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Study of 8 million pregnancies shows greater likelihood of poor maternal and fetal outcomes — ScienceDaily

Study of 8 million pregnancies shows greater likelihood of poor maternal and fetal outcomes — ScienceDaily


Pregnant women with inflammatory bowel disease (IBD) and their babies face increased risks and complications compared to pregnant women without IBD. Those are the findings from a new University of Missouri School of Medicine study that examined outcomes of more than 8 million pregnancies.

IBD is a term used for Crohn’s disease and ulcerative colitis, which are characterized by chronic inflammation of the gastrointestinal tract. IBD mainly affects young people, which includes women who are in their peak reproductive years.

“IBD is an incurable disease, and its relapsing and remitting nature is stressful for the estimated 3 million U.S. men and women diagnosed,” said senior author Yezaz Ghouri, MD, assistant professor of clinical medicine. “Because this disease tends to affect women during their peak fertility period, we wanted to know the impact of IBD on maternal and fetal outcomes. To our knowledge, this study is the most comprehensive of its kind, using data from multiple institutions in 48 states.”

The research team reviewed more than 8 million pregnancies between 2016 and 2018. Of those, 14,129 mothers had IBD. Results showed the pregnant women with IBD had higher incidence of gestational diabetes, postpartum hemorrhage, hypertensive complications, preterm delivery, fetal growth restriction and fetal death. Pregnant women with IBD also had longer hospital stays after delivering. They averaged an additional half-day length of stay and faced more than $2,700 in associated medical costs.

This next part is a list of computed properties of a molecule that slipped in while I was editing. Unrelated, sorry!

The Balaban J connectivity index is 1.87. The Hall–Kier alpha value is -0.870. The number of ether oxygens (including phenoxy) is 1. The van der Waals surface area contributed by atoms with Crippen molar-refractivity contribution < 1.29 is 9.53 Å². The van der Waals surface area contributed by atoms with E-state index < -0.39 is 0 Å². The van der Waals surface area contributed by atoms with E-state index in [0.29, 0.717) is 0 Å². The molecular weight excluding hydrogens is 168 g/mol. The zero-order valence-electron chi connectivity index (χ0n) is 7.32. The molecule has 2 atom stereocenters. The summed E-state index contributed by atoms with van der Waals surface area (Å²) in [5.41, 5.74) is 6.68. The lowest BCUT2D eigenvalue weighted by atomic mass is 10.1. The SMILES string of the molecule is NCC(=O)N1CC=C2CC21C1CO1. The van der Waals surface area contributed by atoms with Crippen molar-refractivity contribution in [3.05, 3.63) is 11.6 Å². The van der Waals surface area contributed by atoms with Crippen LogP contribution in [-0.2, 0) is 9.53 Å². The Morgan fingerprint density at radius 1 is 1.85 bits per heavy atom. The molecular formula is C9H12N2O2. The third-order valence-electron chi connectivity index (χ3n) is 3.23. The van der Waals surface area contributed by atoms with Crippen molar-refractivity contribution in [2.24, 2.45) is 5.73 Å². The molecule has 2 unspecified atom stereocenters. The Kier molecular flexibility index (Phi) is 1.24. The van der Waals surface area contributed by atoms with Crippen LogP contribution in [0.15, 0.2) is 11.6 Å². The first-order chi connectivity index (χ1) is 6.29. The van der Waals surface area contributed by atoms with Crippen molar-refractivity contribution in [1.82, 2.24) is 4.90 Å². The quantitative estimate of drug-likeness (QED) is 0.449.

“Based on our findings, we suggest that women who have moderate to severe IBD should get pre-conceptional counseling and be treated aggressively to achieve remission prior to getting pregnant,” Ghouri said. “Our study results illustrate the importance that IBD be optimally controlled prior to conception.”

Ghouri’s MU School of Medicine collaborators include first author Zahid Ijaz Tarar, MD, assistant professor of clinical medicine; and Ghulam Ghous, MD, assistant professor of clinical medicine.

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Materials provided by University of Missouri-Columbia. Note: Content may be edited for style and length.



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